Our knottiest workflows in the system are what Epic calls (a little strangely) “Hospital Outpatient Departments”. These are facilities that serve both inpatients and outpatients, like interventional radiology and the endoscopy suite, and so require a mix of inpatient and outpatient workflow and software. If the patient needs full anesthesia for the procedure, as is often the case with child patients, you have a triple-intersection of complexity. In our paper-based prior existence this was all smoothed over by smart people with lots of institutional knowledge and the right relationships. They knew how to get anything done. In preparing for an integrated EHR we put a great deal of effort in to analyzing this work prospectively, but the magnitude of change brought by automation has had unintended effects. No surprise, and we’re crunching through all those processes again with the benefit of experiencing the system in real life, and the problems continue to look solvable.
Meanwhile our clinicians continue to ask deeper and more interesting questions about the system, moving from “How do I get my job done?”, to “How do I manage this complex discharge?”, and on to “Our Division wants to start publishing custom packages of SmartLinks and we want to send people to Wisconsin. Whom do we talk to?”
Still in its early stages at UCSF, one week old as of today, is inpatient documentation centered heavily around the Problem List. This has been used by some providers in the ambulatory setting over the last year, but is now being used nearly universally on hospitalized patients. Rather than writing an assessment and plan as free text at the bottom of an admission, progress, or consult note, each relevant item on the hospital Problem List will now have a unique assessment and plan note written specifically about that item.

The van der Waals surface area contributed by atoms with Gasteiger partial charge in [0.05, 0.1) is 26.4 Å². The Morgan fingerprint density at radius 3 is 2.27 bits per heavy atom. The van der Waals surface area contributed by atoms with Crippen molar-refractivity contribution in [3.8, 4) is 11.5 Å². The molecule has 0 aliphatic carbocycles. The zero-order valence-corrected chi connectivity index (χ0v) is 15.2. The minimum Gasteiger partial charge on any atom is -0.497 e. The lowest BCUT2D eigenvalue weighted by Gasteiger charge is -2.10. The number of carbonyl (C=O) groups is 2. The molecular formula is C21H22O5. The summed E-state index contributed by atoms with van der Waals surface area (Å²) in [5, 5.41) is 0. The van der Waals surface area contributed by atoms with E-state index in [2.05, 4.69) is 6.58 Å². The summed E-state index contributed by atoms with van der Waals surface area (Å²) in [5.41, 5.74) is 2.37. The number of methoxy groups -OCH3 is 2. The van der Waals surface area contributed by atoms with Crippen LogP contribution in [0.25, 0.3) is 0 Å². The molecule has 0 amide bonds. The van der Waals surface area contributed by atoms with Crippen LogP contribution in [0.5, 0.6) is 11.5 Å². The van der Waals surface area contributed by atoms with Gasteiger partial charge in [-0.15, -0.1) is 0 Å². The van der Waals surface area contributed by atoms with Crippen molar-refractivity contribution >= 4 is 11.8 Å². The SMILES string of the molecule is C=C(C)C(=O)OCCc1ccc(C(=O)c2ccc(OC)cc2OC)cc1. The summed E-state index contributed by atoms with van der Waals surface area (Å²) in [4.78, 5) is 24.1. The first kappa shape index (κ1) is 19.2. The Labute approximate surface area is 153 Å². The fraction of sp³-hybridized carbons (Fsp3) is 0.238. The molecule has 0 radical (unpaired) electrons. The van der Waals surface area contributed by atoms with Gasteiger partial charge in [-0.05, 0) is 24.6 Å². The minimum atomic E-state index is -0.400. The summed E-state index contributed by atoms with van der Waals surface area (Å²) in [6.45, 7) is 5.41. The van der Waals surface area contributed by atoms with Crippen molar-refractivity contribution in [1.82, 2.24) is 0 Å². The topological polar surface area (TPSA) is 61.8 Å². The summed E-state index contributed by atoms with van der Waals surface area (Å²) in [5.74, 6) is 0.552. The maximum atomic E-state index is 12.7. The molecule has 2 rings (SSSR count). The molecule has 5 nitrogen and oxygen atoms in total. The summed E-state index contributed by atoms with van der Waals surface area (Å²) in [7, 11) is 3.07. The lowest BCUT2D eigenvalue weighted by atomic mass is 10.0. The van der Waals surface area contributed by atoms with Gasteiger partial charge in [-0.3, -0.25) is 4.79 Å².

This has several potential beneficial effects:
1) Sharpening a physician’s diagnostic thinking.
2) Improved continuity-of-care and ability to review a patient’s chart. Currently, if a patient named Bob has COPD and you want to find out what has been done over the last ten years for his COPD, you have to sift back through every old note in the chart, looking for the ones where COPD was discussed. Very time-consuming. With the Problem List approach, Epic allows you to “View All Notes” for any given item on the Problem List. This means that with a single click, you can conjure up every assessment and plan note written specifically about Bob’s COPD, whether from the ED, ambulatory clinic, or inpatient setting, going back through time.